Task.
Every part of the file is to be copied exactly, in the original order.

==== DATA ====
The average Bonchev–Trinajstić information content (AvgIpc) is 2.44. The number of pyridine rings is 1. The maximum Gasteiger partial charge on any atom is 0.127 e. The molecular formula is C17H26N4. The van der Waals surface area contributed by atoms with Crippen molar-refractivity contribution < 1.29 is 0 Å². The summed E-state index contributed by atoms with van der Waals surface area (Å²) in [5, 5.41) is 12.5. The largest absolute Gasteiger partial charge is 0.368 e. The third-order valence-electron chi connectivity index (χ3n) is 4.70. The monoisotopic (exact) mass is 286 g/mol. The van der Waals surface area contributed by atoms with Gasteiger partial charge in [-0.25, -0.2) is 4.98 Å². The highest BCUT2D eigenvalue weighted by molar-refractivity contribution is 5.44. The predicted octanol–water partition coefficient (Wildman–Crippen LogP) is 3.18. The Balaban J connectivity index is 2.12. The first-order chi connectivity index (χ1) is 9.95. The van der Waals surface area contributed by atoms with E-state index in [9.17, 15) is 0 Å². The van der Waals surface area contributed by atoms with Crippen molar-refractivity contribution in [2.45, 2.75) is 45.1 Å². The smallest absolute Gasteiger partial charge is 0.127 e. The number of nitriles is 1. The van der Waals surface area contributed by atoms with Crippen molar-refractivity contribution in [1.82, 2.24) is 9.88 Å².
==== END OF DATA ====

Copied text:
The average Bonchev–Trinajstić information content (AvgIpc) is 2.44. The number of pyridine rings is 1. The maximum Gasteiger partial charge on any atom is 0.127 e. The molecular formula is C17H26N4. The van der Waals surface area contributed by atoms with Crippen molar-refractivity contribution < 1.29 is 0 Å². The summed E-state index contributed by atoms with van der Waals surface area (Å²) in [5, 5.41) is 12.5. The largest absolute Gasteiger partial charge is 0.368 e. The third-order valence-electron chi connectivity index (χ3n) is 4.70. The monoisotopic (exact) mass is 286 g/mol. The van der Waals surface area contributed by atoms with Gasteiger partial charge in [-0.25, -0.2) is 4.98 Å². The highest BCUT2D eigenvalue weighted by molar-refractivity contribution is 5.44. The predicted octanol–water partition coefficient (Wildman–Crippen LogP) is 3.18. The Balaban J connectivity index is 2.12. The first-order chi connectivity index (χ1) is 9.95. The van der Waals surface area contributed by atoms with E-state index in [9.17, 15) is 0 Å². The van der Waals surface area contributed by atoms with Crippen molar-refractivity contribution in [2.45, 2.75) is 45.1 Å². The smallest absolute Gasteiger partial charge is 0.127 e. The number of nitriles is 1. The van der Waals surface area contributed by atoms with Crippen molar-refractivity contribution in [1.82, 2.24) is 9.88 Å².